#Eastenders speaks of so many things in one short film sequence, here’s why

Christmas – I recently blogged about it, how I find it empty. As a closet Eastenders fan , I enjoy watching the build up to Christmas on the square. Impending doom, love, hate, violence and crisis usually thrown into the mix, along with a good sing-song in the Old Vic and a wedding, funeral or death.

Last night, on 16th December, there were subtle clues for sleuths; relationship shifts and twists, but the best part was the scene of Dot, alone, having not gone to the Nativity play. Sometimes these are the absolutely best moments in Easties – when the characters sit down, shut their Cockney mouths, and show us their inner thoughts by the means of classical lighting and staging. This shot is one of those old mistress/masters moments and I love it.

Most of the square are in church for the nativity play, and while the children sing Away in a Manger, there’s a cut to a slow pan towards Dot’s front door, then this view of her. It lasts for 16 seconds, the sound track continues and the shot ends when the song does, and returns to the church.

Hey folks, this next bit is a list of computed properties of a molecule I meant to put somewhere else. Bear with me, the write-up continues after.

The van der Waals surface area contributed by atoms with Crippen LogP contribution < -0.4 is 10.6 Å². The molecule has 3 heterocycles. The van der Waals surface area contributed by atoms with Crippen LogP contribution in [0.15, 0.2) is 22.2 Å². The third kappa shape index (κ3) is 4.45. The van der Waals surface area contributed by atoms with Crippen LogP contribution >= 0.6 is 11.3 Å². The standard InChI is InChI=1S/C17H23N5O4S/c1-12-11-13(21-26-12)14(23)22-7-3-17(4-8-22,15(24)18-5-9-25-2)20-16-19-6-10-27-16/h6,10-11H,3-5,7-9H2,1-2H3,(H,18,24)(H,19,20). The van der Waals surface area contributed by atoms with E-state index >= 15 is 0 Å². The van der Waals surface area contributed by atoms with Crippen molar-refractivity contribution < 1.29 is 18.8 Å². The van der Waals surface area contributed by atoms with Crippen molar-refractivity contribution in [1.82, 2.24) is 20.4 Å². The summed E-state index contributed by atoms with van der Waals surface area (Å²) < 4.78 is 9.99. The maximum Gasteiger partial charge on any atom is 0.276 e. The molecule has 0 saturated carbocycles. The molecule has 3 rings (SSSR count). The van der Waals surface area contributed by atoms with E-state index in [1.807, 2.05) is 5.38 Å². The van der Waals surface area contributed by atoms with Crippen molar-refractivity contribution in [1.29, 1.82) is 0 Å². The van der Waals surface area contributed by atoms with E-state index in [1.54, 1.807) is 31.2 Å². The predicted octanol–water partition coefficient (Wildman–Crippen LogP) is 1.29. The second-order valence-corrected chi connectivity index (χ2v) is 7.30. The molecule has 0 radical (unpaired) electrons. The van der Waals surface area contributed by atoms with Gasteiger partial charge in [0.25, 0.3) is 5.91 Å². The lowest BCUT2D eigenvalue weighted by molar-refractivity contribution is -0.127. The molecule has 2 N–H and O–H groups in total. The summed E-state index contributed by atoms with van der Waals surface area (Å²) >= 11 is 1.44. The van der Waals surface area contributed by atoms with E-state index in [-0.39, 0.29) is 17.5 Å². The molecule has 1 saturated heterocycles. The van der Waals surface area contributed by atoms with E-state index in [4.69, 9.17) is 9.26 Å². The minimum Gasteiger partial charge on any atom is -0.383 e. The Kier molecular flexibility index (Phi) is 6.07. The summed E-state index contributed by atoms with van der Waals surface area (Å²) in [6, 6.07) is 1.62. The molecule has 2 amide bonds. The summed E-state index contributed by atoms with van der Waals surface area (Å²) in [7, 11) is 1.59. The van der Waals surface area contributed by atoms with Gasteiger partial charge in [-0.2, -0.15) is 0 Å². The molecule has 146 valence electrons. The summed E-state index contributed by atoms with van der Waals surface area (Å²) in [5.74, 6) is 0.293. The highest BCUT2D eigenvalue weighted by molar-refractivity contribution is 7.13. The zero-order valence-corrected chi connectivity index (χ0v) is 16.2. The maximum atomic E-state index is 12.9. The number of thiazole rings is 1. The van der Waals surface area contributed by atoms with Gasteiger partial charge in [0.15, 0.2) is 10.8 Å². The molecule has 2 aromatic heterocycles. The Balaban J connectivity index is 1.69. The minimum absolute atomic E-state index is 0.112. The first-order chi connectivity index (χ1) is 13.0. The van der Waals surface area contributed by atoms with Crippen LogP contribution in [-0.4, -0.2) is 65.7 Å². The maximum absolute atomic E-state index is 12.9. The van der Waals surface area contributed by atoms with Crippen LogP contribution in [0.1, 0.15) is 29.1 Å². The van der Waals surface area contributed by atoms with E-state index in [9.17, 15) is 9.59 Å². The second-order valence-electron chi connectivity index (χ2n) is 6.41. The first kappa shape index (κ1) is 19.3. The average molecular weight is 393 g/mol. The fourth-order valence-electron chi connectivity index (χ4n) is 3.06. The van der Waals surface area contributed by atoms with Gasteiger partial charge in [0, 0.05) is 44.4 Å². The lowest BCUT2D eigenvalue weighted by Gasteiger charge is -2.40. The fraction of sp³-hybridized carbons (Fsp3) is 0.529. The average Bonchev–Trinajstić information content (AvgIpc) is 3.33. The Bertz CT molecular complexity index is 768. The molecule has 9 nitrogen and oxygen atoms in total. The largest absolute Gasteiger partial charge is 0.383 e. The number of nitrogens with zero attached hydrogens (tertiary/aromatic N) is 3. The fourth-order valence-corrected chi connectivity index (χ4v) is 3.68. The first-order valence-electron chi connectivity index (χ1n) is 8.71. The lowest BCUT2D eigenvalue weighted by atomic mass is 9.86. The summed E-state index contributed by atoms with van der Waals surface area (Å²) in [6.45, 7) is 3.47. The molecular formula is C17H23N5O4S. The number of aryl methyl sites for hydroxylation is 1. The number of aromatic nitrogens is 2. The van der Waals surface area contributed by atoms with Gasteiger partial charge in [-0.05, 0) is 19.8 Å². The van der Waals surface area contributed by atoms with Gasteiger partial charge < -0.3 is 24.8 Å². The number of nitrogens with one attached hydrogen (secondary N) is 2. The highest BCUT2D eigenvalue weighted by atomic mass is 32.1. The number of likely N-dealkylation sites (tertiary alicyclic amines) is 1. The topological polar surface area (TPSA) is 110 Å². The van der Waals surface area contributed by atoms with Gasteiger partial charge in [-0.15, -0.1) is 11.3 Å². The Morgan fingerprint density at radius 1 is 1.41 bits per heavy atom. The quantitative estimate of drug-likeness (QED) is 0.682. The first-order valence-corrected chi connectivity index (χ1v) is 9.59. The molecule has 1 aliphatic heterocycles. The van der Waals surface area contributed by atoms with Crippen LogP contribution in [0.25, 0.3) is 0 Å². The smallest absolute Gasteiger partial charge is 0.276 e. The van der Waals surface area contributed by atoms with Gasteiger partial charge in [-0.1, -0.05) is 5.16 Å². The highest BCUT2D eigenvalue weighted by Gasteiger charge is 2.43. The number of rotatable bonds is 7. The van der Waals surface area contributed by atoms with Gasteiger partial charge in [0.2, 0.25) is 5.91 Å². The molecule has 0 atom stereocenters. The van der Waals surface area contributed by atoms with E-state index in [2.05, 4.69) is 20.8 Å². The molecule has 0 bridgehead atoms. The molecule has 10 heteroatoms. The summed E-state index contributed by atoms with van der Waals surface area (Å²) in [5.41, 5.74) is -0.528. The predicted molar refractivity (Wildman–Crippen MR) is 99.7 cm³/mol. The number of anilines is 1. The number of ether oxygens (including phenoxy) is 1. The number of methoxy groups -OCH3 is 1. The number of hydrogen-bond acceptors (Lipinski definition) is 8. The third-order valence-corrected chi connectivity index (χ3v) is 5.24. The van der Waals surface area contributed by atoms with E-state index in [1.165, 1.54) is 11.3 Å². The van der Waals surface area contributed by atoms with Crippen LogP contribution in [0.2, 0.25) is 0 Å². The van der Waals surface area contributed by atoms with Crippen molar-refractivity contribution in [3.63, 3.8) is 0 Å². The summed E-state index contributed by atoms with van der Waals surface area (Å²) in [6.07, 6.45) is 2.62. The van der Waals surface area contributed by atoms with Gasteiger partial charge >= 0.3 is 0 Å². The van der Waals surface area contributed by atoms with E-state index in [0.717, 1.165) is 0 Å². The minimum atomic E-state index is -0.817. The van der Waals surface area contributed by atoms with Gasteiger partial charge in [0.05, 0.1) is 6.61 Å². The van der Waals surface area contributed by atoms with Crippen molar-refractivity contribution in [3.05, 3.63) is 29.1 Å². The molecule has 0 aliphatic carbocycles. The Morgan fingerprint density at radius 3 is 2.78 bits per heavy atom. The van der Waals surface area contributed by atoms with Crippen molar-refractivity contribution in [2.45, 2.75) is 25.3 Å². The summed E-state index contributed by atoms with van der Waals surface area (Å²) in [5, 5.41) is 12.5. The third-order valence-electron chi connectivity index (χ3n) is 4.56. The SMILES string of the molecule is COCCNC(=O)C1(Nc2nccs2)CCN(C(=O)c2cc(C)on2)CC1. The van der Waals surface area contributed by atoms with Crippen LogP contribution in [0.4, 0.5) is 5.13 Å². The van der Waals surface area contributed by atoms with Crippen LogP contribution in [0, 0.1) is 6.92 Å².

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The out of focus corner of the wood panelling on the left, the subdued midnight blue of the cardigan, the deep dye red hair of the hag-like face in contemplation; the upright spine of Christianity; the candle, light of the world, and God; the still life of fruit, Christingle exotic orange, symbol of the world and worldliness; ribbons for gifts, empty chair of an absent friend; string bag hanging on door, empty, no longer used; shiny brass door knob, polished, with care; in the right foreground something brassy – a lamp maybe? Definitely not Ikea. In the shadows, whatever it is still gleams, slightly, as old things do. As does Dot. Excellent chiaroscuro.

It could be about loneliness at Christmas, or a fading flickering light of the square about to expire. There’s a sense of imminence, but we don’t know what yet is going to happen. It doesn’t bear thinking about really. Dot is the Walford  matriarch, we see that when after the service lots of friends and family, having noted her absence, stream into her house with jollity and love.

This one  episode was the frame for this image, this narrative, this moment.

It does what a good artwork does, it holds a thought, incorporates a huge bundle of signifiers. It is both minute in scale and monumental. And very beautiful.

 

 

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